Marketplace Business Models: How do Marketplaces Make Money?

A key consideration for any marketplace is how (and how much) you charge your users. Your marketplace business model needs to cover the costs of running the business including customer acquisition and churn without turning off sellers or users or encouraging disintermediation. In general, successful marketplaces charge or “take” as little as they need to remain sustainable. This helps avoid users trying to find ways to go off the platform or for competition to come in and undercut prices. If your marketplace has an effective moat or provides significant value that can’t be gained elsewhere, you may be able to charge a higher rate and take extra margin above what’s sustainable. Determining your business model is an important first step as you’re building your marketplace, but remember that this can change and evolve and you test concepts and grow the business. 

Different factors will go into determining what commission you want to charge, or if an alternative business model makes sense for your marketplace. You’ll want to think about things like marginal costs for sellers, your competition, network effects, provider differentiation, transaction size and volume, and quality and additional services you provide.  Below are some of the common marketplace business models and how to think about them.

Transaction fees

This is the most common type of marketplace business model. During the transaction process, your platform collects money from the buyer and then sends a portion to the seller and keeps a portion as a platform or transaction fee. Fees commonly range from 3.5%-10% for product marketplaces and around 20%-30% for service marketplaces.

Pay for access

If you’re relatively certain users understand the value of the platform, you can charge them for access up front. This helps ensure that the ones who most value the platform end up on it, and also reduces the pressure to try to keep the transaction on the platform. This can be done via a subscription or a one-time entry fee.

Pay to list

Since professional sellers typically have a stronger incentive to join (and thus might be more likely to outstrip demand), you can charge them up front for access to list their items/services, which will earn revenue, manage supply, and ensure sellers are more committed/invested in making the most of the platform.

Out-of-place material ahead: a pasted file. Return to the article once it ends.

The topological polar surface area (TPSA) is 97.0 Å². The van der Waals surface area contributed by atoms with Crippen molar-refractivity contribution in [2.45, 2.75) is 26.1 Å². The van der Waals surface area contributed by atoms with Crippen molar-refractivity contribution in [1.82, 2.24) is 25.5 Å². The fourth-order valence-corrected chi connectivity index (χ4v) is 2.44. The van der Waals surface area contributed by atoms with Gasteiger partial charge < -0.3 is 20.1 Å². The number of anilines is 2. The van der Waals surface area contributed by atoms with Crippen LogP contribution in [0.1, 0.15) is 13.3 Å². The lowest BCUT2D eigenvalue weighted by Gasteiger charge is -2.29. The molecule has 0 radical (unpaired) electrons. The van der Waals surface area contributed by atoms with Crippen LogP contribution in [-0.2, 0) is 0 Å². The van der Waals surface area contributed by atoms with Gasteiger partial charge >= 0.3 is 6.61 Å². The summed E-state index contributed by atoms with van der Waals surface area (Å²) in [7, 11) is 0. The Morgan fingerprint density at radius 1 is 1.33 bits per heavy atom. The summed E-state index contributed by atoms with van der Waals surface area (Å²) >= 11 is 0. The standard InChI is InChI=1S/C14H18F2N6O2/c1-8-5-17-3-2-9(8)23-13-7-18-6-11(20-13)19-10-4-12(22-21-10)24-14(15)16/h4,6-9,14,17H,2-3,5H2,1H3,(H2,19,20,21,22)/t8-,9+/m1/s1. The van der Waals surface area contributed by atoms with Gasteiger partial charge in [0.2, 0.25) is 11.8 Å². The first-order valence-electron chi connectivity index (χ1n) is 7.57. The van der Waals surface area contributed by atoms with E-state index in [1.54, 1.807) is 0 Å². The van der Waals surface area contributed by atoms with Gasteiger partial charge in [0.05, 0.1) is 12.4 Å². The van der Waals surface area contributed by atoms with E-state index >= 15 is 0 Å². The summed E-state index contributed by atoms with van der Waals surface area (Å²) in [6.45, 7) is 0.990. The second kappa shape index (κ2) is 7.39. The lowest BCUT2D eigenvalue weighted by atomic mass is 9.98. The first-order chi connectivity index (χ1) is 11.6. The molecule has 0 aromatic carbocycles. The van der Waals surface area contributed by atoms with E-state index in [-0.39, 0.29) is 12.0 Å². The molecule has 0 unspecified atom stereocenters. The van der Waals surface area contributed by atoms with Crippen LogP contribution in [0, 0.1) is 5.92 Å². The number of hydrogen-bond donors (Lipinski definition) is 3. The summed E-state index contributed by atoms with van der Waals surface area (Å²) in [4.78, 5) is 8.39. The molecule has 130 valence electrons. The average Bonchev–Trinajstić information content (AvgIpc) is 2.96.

Pay per lead

Certain marketplaces that put a high value on the connection itself versus the transaction may charge sellers per qualified lead generated. This can be seen in some real estate or job marketplaces, where the negotiations and coordination happen offline after the lead is matched.

Pay for discounts/perks

Sometimes marketplaces can offer additional special discounts or perks for their members. Amazon Prime is the best example of this, where you pay a subscription for free shipping and other perks.

Combination of fees

Sometimes you can offer a combination of fees to capture or attract different user types such as power sellers vs infrequent sellers. VRBO, for example, offers it’s homeowners an option for an annual subscription fee instead of a fee per booking. Etsy offers its premium sellers additional features for a subscription fee or upsells for being a premium listing. Food delivery companies like Uber Eats or DoorDash offer extra benefits for premium subscribers through a monthly subscription.


Of course nothing is truly free in this world, but some marketplaces choose not to charge buyers or sellers directly at all. This might be because they are collecting data and selling ads (like Facebook Marketplace), or because the marketplace is a gateway to other services.

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